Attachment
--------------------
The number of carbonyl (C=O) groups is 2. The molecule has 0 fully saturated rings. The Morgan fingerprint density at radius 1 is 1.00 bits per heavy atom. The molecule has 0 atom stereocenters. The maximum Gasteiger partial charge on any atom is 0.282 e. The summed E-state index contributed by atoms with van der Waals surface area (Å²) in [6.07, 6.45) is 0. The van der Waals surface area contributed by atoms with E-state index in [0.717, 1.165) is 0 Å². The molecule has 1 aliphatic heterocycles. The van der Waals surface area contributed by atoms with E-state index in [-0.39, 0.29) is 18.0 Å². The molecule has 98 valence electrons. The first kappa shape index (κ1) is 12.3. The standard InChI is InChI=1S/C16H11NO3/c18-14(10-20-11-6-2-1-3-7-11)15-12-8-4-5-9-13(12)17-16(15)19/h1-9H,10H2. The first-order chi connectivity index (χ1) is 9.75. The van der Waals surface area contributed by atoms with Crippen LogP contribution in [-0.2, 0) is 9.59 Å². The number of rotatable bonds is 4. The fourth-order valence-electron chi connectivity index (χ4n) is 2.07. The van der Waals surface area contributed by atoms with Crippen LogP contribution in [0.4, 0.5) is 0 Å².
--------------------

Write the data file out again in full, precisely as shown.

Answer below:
The number of carbonyl (C=O) groups is 2. The molecule has 0 fully saturated rings. The Morgan fingerprint density at radius 1 is 1.00 bits per heavy atom. The molecule has 0 atom stereocenters. The maximum Gasteiger partial charge on any atom is 0.282 e. The summed E-state index contributed by atoms with van der Waals surface area (Å²) in [6.07, 6.45) is 0. The van der Waals surface area contributed by atoms with E-state index in [0.717, 1.165) is 0 Å². The molecule has 1 aliphatic heterocycles. The van der Waals surface area contributed by atoms with E-state index in [-0.39, 0.29) is 18.0 Å². The molecule has 98 valence electrons. The first kappa shape index (κ1) is 12.3. The standard InChI is InChI=1S/C16H11NO3/c18-14(10-20-11-6-2-1-3-7-11)15-12-8-4-5-9-13(12)17-16(15)19/h1-9H,10H2. The first-order chi connectivity index (χ1) is 9.75. The van der Waals surface area contributed by atoms with Crippen LogP contribution in [-0.2, 0) is 9.59 Å². The number of rotatable bonds is 4. The fourth-order valence-electron chi connectivity index (χ4n) is 2.07. The van der Waals surface area contributed by atoms with Crippen LogP contribution in [0.4, 0.5) is 0 Å².